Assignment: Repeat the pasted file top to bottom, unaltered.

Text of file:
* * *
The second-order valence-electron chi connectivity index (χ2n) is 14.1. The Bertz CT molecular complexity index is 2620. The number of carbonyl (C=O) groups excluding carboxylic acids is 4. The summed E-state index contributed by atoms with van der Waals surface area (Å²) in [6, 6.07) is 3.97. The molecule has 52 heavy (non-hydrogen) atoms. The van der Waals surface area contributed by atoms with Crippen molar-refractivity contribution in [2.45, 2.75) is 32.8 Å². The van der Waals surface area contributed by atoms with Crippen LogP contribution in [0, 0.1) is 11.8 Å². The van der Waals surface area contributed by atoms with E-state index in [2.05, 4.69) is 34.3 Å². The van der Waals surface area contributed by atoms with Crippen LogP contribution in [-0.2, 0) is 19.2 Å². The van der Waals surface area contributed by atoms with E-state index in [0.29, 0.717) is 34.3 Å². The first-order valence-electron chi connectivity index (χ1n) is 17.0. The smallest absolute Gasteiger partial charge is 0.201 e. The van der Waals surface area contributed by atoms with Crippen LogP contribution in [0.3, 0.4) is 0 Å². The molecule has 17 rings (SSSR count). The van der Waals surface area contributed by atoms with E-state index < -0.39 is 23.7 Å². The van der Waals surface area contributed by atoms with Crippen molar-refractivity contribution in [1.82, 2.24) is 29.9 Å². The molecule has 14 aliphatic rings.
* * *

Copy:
The second-order valence-electron chi connectivity index (χ2n) is 14.1. The Bertz CT molecular complexity index is 2620. The number of carbonyl (C=O) groups excluding carboxylic acids is 4. The summed E-state index contributed by atoms with van der Waals surface area (Å²) in [6, 6.07) is 3.97. The molecule has 52 heavy (non-hydrogen) atoms. The van der Waals surface area contributed by atoms with Crippen molar-refractivity contribution in [2.45, 2.75) is 32.8 Å². The van der Waals surface area contributed by atoms with Crippen LogP contribution in [0, 0.1) is 11.8 Å². The van der Waals surface area contributed by atoms with E-state index in [2.05, 4.69) is 34.3 Å². The van der Waals surface area contributed by atoms with Crippen LogP contribution in [-0.2, 0) is 19.2 Å². The van der Waals surface area contributed by atoms with E-state index in [0.29, 0.717) is 34.3 Å². The first-order valence-electron chi connectivity index (χ1n) is 17.0. The smallest absolute Gasteiger partial charge is 0.201 e. The van der Waals surface area contributed by atoms with Crippen LogP contribution in [0.3, 0.4) is 0 Å². The molecule has 17 rings (SSSR count). The van der Waals surface area contributed by atoms with E-state index < -0.39 is 23.7 Å². The van der Waals surface area contributed by atoms with Crippen molar-refractivity contribution in [1.82, 2.24) is 29.9 Å². The molecule has 14 aliphatic rings.